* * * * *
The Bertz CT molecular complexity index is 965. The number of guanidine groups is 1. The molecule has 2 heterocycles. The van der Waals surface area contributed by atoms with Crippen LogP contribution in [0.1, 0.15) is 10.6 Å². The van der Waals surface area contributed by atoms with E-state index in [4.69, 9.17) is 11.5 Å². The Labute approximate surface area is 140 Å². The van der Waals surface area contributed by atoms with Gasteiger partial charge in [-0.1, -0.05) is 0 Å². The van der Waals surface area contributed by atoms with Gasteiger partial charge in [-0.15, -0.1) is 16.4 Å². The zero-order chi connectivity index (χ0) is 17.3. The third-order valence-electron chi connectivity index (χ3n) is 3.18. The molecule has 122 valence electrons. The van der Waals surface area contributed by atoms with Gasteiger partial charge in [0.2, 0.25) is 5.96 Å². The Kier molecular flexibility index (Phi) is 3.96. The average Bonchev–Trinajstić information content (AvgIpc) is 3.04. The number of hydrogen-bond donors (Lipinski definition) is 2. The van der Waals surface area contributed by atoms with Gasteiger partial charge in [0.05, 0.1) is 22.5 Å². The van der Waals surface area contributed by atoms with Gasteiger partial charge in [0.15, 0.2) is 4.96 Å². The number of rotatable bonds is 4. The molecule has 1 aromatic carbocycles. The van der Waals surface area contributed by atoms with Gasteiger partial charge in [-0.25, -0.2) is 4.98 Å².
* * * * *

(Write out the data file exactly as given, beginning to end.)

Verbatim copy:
The Bertz CT molecular complexity index is 965. The number of guanidine groups is 1. The molecule has 2 heterocycles. The van der Waals surface area contributed by atoms with Crippen LogP contribution in [0.1, 0.15) is 10.6 Å². The van der Waals surface area contributed by atoms with E-state index in [4.69, 9.17) is 11.5 Å². The Labute approximate surface area is 140 Å². The van der Waals surface area contributed by atoms with Gasteiger partial charge in [-0.1, -0.05) is 0 Å². The van der Waals surface area contributed by atoms with Gasteiger partial charge in [-0.15, -0.1) is 16.4 Å². The zero-order chi connectivity index (χ0) is 17.3. The third-order valence-electron chi connectivity index (χ3n) is 3.18. The molecule has 122 valence electrons. The van der Waals surface area contributed by atoms with Gasteiger partial charge in [0.2, 0.25) is 5.96 Å². The Kier molecular flexibility index (Phi) is 3.96. The average Bonchev–Trinajstić information content (AvgIpc) is 3.04. The number of hydrogen-bond donors (Lipinski definition) is 2. The van der Waals surface area contributed by atoms with Gasteiger partial charge in [0.05, 0.1) is 22.5 Å². The van der Waals surface area contributed by atoms with Gasteiger partial charge in [0.15, 0.2) is 4.96 Å². The number of rotatable bonds is 4. The molecule has 1 aromatic carbocycles. The van der Waals surface area contributed by atoms with Gasteiger partial charge in [-0.25, -0.2) is 4.98 Å².